Figure \(\PageIndex{3}\): A photograph of the extreme dust deposition from the deserts of the Colorado Plateau onto the Colorado Rockies snowpack in 2009. Taken from the high point of the Senator Beck Basin in the San Juan Mountains, it captures the extent of the impact of darkening in which the snow albedo dropped to about 30%, more than doubling the absorption of sunlight. Credit: S. McKenzie Skiles, Snow Optics Laboratory, NASA/JPL

    Consequences of Climate Change

    We will only discuss some of the consequences of climate change in this section, including changes in temperature, precipitation, ocean level, and ocean acidity. There are many more changes that have been seen, and are projected to continue in the future. These include: changes in the amount and distribution of ice and snow, changes in seasonality, ecosystem shift, and habitat changes of plant and animal populations, in addition to others. For more information about these consequence of climate change, visit this site:

    Temperature and precipitation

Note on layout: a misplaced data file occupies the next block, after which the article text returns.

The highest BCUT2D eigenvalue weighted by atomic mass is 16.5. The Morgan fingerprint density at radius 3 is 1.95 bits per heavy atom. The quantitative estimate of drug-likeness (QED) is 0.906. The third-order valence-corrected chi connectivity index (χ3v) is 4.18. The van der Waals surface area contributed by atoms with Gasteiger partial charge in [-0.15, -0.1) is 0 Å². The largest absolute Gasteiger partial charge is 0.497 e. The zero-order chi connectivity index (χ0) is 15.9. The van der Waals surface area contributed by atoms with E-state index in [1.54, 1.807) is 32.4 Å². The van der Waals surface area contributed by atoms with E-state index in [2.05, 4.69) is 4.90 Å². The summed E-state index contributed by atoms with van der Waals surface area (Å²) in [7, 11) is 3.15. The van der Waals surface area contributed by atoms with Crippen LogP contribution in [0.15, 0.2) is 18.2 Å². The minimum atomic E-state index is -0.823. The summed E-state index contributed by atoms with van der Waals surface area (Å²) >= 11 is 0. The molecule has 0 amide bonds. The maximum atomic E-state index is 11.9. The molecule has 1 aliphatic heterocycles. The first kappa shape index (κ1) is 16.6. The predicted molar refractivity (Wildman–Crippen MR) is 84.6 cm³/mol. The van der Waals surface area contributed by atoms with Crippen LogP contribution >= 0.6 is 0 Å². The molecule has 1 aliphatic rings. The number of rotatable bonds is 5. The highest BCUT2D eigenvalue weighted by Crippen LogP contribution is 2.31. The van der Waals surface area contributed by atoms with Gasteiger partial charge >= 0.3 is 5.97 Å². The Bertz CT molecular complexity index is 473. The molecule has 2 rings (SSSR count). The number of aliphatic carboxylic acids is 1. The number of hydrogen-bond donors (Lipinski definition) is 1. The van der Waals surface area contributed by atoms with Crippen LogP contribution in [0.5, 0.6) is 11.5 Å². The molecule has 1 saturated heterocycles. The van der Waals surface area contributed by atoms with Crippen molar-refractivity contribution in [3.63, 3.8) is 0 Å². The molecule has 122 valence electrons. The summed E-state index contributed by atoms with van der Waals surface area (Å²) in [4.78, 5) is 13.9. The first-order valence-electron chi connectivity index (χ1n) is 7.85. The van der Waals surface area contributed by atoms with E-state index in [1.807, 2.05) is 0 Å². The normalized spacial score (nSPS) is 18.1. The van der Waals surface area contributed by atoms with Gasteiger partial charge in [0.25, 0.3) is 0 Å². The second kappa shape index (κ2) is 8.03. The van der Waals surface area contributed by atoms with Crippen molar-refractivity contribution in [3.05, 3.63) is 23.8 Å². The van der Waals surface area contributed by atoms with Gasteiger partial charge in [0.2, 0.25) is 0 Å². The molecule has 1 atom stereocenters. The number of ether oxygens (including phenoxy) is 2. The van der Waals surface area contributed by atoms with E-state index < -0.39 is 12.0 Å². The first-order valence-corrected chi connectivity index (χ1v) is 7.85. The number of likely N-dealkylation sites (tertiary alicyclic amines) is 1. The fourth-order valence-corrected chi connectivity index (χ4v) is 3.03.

Temperature and precipitation are the two most direct impacts on the Earth’s climate due to climate change. By now, you should already understand why an increase in greenhouse gas levels in the atmosphere causes an increase in temperature. But why does it also impact precipitation patterns? As you already know, water vapor is an important component of the Earth’s atmosphere . As the air in the troposphere warms and cools, the amount of water vapor that it holds changes dramatically. Here in Georgia, we have very hot and humid summers. The high summer humidity in this region is possible due to the increased capability warm air has to hold water vapor. Simply put, warmer air can hold more water than cooler air. As air cools, its ability to hold water vapor decreases, and any excess water will leave the air as liquid water. A great example of this is the formation of dew on surfaces overnight. During the day, the temperature is warmer than it is at night, and the air has a relatively high holding capacity for water vapor. When the sun sets, the air cools, decreasing its capacity to hold water vapor. That extra water must go somewhere, and it does that by accumulating on surfaces. Similarly, when warm and cool air fronts collide, the chances for rain and thunderstorms increase. Furthermore, an increase in temperature enhances evaporation occurring at the Earth’s surface. This increased evaporation leads to greater concentrations of water vapor in the atmosphere which can lead to increased precipitation.